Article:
U.S. EPA Contaminated Site Cleanup Information (CLU-IN)

U.S. Environmental Protection Agency
U.S. EPA Technology Innovation and Field Services Division

Exposures and Latent Disease Risk: Session II - Identifying Hallmarks and Key Characteristics

Sponsored by: NIEHS Superfund Research Program

Archived: Thursday, May 28, 2020
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The NIEHS Superfund Research Program (SRP) is hosting a Risk e-Learning webinar series focused on understanding the health effects of exposures when there is a lag between exposure and the onset of the disease. In the second session, presenters will discuss new methods to better understand potential disease risk by identifying key characteristics or hallmarks of chemicals and disease. This research may provide insight into identifying chemicals that may lead to disease earlier on in the disease progression and help explore how aging itself can be a risk factor for disease.

Martyn Smith, Ph.D., director of the University of California, Berkeley SRP Center, will describe the key characteristics approach to helping identify chemicals that cause cancer and other adverse outcomes. In evaluating whether a chemical can cause cancer or another adverse outcome, three lines of evidence are typically considered: epidemiology, animal bioassays, and mechanistic evidence. The key characteristics (KC) form the basis of a uniform approach for searching, organizing, and evaluating mechanistic evidence to support hazard identification without the need for a deductive hypothesis. KCs are the established properties of the chemicals and have been developed for carcinogens, endocrine disruptors, reproductive and neuro-toxicants, and are becoming increasingly used by authoritative bodies and regulatory agencies.

Michelle La Merrill, Ph.D., associate professor at the University of California, Davis, will focus on using the key characteristics of endocrine disruptors to organize mechanistic support of the developmental basis of endocrine disruption. Endocrine-disrupting chemicals (EDCs) are exogenous chemicals that interfere with hormone action, thereby increasing health risks, such as for cancer, reproductive impairment, cognitive deficits, and obesity. Inspired by work to improve hazard identification of carcinogens using KCs, they have developed 10 KCs of EDCs based on our knowledge of hormone actions and EDC effects. This presentation will reveal how these 10 KCs can be used to identify, organize and utilize mechanistic data when evaluating chemicals as EDCs that contribute to developmental vulnerability to adult disease, and use DDT and bisphenol A as examples to illustrate this approach.

Ron Kohanski, Ph.D., deputy director of the Division of Aging Biology at the National Institute on Aging, will focus on aging as a risk factor for disease. Geroscience is a recently evolved field of research on the intersection between the biology of aging and the biology of disease. The geroscience hypothesis states that "slowing the rate of aging will delay the onset and decrease the severity of chronic diseases and comorbidities that primarily impact older people." This does not mean that old age per se is a risk factor, any more than claiming that childhood is a risk factor for diseases that primarily afflict children. However, in the latter case the underlying causes may be the stage of development does not yet confer resilience against pathogens, for example. In the former case, the underlying causes may be loss of that resilience (acquired over a lifetime) from the failure of underlying molecular networks that maintain the body and adapt to environmental changes. This talk will present a viewpoint that aging can be treated as a risk factor, attempting to show that both the magnitude and duration of changes that are the process of aging can be altered in ways that are either beneficial or detrimental to health.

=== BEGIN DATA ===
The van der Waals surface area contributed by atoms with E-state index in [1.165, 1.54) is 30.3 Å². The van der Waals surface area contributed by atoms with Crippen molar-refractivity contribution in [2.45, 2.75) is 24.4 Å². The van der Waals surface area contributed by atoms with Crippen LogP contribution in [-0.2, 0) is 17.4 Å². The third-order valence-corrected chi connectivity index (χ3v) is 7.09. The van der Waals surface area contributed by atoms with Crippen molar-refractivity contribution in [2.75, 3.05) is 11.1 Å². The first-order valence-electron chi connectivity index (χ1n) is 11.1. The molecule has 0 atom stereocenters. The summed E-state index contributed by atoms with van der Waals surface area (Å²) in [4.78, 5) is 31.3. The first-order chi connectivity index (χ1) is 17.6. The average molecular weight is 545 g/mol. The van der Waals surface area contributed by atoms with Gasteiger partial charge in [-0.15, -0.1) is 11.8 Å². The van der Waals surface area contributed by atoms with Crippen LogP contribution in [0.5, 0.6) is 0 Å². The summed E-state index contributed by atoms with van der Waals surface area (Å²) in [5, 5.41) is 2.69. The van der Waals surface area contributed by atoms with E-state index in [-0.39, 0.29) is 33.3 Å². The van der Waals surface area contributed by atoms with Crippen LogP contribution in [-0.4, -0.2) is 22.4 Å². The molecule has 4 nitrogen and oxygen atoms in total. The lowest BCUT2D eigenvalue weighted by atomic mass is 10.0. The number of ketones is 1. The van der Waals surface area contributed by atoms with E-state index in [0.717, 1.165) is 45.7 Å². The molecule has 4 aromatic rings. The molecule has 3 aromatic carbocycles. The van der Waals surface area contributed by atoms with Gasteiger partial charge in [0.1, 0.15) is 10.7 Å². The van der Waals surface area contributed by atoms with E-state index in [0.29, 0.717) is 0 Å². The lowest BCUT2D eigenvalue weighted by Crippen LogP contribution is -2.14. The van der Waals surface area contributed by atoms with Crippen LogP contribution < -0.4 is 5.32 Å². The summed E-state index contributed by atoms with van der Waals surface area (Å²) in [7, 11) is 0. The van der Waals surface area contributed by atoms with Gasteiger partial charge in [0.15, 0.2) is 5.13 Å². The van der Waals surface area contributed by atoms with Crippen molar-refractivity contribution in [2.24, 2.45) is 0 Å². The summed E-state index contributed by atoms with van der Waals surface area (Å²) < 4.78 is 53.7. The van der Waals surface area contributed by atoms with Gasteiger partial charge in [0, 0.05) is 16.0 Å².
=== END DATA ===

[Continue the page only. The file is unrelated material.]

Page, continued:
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A photograph of Martyn Smith, Ph.D.Martyn Smith, Ph.D., University of California, Berkeley (
Martyn Smith is a Professor of the Graduate School in Environmental Health Sciences and the Kaiser Chair of Cancer Epidemiology in the School of Public Health at Berkeley. Since 1987, he have served as Director and Principal Investigator of the UC Berkeley Superfund Research Program. His research is focused on examining the complex relationships between environmental exposures and disease risk and health effects, including cancer, diabetes and other chronic diseases. Dr. Smith have used a molecular epidemiology approach using state of the art biomarkers in well-designed epidemiological studies and human cell culture model systems. He advanced the concept of carcinogens and other toxic chemicals having intrinsic properties known as ‘key characteristics' which is now used as the approach to incorporate mechanistic data into hazard and risk assessment by IARC, US EPA, NTP and CalEPA. Most recently, he has begun to apply machine learning and other computational approaches to toxicological questions with colleagues in Chemistry and Biostatistics. Initially, Dr. Smith and team used molecular docking to study the interactions between environmental chemicals and the androgen receptor and have since examined the interactions of ~6,000 PFAS and other chemicals with multiple nuclear receptors and have developed machine learning approaches to predict these interactions and find potential endocrine disruptors.